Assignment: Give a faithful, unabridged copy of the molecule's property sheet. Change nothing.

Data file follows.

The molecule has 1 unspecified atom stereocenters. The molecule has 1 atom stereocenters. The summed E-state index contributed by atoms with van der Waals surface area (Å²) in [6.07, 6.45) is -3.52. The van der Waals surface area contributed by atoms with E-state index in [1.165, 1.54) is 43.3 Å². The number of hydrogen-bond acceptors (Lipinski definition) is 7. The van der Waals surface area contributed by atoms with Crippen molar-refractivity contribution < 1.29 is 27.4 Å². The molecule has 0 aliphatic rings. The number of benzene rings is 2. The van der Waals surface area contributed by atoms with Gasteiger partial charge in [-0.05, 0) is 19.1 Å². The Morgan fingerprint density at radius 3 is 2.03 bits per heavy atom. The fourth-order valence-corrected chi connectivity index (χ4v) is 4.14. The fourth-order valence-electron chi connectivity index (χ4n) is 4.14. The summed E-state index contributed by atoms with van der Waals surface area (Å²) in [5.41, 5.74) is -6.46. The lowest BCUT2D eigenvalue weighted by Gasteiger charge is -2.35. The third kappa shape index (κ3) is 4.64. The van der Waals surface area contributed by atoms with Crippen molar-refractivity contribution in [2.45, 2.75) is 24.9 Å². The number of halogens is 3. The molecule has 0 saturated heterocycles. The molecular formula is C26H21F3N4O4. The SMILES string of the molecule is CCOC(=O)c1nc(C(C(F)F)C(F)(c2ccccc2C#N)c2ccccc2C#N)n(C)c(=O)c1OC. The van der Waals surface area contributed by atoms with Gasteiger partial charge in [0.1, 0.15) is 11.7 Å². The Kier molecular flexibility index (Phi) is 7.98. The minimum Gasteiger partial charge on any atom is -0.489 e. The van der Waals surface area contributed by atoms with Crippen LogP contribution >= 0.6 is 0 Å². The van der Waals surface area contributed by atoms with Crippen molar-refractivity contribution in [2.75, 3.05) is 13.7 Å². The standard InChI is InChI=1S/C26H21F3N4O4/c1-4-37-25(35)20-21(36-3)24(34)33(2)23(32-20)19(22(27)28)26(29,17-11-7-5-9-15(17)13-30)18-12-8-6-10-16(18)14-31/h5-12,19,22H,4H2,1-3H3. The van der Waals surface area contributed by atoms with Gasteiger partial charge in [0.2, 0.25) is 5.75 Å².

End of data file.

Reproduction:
The molecule has 1 unspecified atom stereocenters. The molecule has 1 atom stereocenters. The summed E-state index contributed by atoms with van der Waals surface area (Å²) in [6.07, 6.45) is -3.52. The van der Waals surface area contributed by atoms with E-state index in [1.165, 1.54) is 43.3 Å². The number of hydrogen-bond acceptors (Lipinski definition) is 7. The van der Waals surface area contributed by atoms with Crippen molar-refractivity contribution < 1.29 is 27.4 Å². The molecule has 0 aliphatic rings. The number of benzene rings is 2. The van der Waals surface area contributed by atoms with Gasteiger partial charge in [-0.05, 0) is 19.1 Å². The Morgan fingerprint density at radius 3 is 2.03 bits per heavy atom. The fourth-order valence-corrected chi connectivity index (χ4v) is 4.14. The fourth-order valence-electron chi connectivity index (χ4n) is 4.14. The summed E-state index contributed by atoms with van der Waals surface area (Å²) in [5.41, 5.74) is -6.46. The lowest BCUT2D eigenvalue weighted by Gasteiger charge is -2.35. The third kappa shape index (κ3) is 4.64. The van der Waals surface area contributed by atoms with Crippen molar-refractivity contribution in [2.45, 2.75) is 24.9 Å². The number of halogens is 3. The molecule has 0 saturated heterocycles. The molecular formula is C26H21F3N4O4. The SMILES string of the molecule is CCOC(=O)c1nc(C(C(F)F)C(F)(c2ccccc2C#N)c2ccccc2C#N)n(C)c(=O)c1OC. The van der Waals surface area contributed by atoms with Gasteiger partial charge in [0.1, 0.15) is 11.7 Å². The Kier molecular flexibility index (Phi) is 7.98. The minimum Gasteiger partial charge on any atom is -0.489 e. The van der Waals surface area contributed by atoms with Crippen LogP contribution >= 0.6 is 0 Å². The van der Waals surface area contributed by atoms with Crippen molar-refractivity contribution in [2.75, 3.05) is 13.7 Å². The standard InChI is InChI=1S/C26H21F3N4O4/c1-4-37-25(35)20-21(36-3)24(34)33(2)23(32-20)19(22(27)28)26(29,17-11-7-5-9-15(17)13-30)18-12-8-6-10-16(18)14-31/h5-12,19,22H,4H2,1-3H3. The van der Waals surface area contributed by atoms with Gasteiger partial charge in [0.2, 0.25) is 5.75 Å².